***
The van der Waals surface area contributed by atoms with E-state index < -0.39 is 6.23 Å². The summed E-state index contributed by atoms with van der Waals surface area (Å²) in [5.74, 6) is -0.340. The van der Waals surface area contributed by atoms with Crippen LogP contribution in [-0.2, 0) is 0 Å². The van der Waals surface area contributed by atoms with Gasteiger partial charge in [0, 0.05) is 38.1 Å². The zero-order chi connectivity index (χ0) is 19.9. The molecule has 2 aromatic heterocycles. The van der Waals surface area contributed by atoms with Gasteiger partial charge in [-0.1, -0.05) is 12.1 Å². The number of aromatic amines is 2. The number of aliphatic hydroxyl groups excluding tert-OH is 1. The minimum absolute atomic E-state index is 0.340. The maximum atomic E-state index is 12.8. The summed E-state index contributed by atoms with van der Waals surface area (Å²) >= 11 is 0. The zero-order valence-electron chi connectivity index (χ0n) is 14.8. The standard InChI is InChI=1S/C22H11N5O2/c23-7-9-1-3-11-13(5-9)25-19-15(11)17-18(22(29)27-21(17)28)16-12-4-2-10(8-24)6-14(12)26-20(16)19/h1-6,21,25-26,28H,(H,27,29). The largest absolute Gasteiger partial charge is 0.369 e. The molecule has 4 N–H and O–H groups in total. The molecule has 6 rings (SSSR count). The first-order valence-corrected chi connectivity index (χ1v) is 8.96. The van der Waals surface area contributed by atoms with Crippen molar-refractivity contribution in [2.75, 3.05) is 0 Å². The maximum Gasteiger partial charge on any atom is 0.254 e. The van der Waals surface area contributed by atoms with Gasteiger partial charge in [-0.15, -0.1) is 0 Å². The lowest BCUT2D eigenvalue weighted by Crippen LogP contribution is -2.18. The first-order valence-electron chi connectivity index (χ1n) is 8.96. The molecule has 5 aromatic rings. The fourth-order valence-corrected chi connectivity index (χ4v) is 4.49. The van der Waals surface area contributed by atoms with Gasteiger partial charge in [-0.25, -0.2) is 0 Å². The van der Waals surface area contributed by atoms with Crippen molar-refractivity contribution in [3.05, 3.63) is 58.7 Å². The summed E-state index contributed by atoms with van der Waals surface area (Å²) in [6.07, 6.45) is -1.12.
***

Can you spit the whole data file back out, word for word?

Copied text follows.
The van der Waals surface area contributed by atoms with E-state index < -0.39 is 6.23 Å². The summed E-state index contributed by atoms with van der Waals surface area (Å²) in [5.74, 6) is -0.340. The van der Waals surface area contributed by atoms with Crippen LogP contribution in [-0.2, 0) is 0 Å². The van der Waals surface area contributed by atoms with Gasteiger partial charge in [0, 0.05) is 38.1 Å². The zero-order chi connectivity index (χ0) is 19.9. The molecule has 2 aromatic heterocycles. The van der Waals surface area contributed by atoms with Gasteiger partial charge in [-0.1, -0.05) is 12.1 Å². The number of aromatic amines is 2. The number of aliphatic hydroxyl groups excluding tert-OH is 1. The minimum absolute atomic E-state index is 0.340. The maximum atomic E-state index is 12.8. The summed E-state index contributed by atoms with van der Waals surface area (Å²) >= 11 is 0. The zero-order valence-electron chi connectivity index (χ0n) is 14.8. The standard InChI is InChI=1S/C22H11N5O2/c23-7-9-1-3-11-13(5-9)25-19-15(11)17-18(22(29)27-21(17)28)16-12-4-2-10(8-24)6-14(12)26-20(16)19/h1-6,21,25-26,28H,(H,27,29). The largest absolute Gasteiger partial charge is 0.369 e. The molecule has 4 N–H and O–H groups in total. The molecule has 6 rings (SSSR count). The first-order valence-corrected chi connectivity index (χ1v) is 8.96. The van der Waals surface area contributed by atoms with Crippen molar-refractivity contribution in [2.75, 3.05) is 0 Å². The maximum Gasteiger partial charge on any atom is 0.254 e. The van der Waals surface area contributed by atoms with Gasteiger partial charge in [-0.15, -0.1) is 0 Å². The lowest BCUT2D eigenvalue weighted by Crippen LogP contribution is -2.18. The first-order valence-electron chi connectivity index (χ1n) is 8.96. The molecule has 5 aromatic rings. The fourth-order valence-corrected chi connectivity index (χ4v) is 4.49. The van der Waals surface area contributed by atoms with Gasteiger partial charge in [-0.25, -0.2) is 0 Å². The van der Waals surface area contributed by atoms with Crippen molar-refractivity contribution in [3.05, 3.63) is 58.7 Å². The summed E-state index contributed by atoms with van der Waals surface area (Å²) in [6.07, 6.45) is -1.12.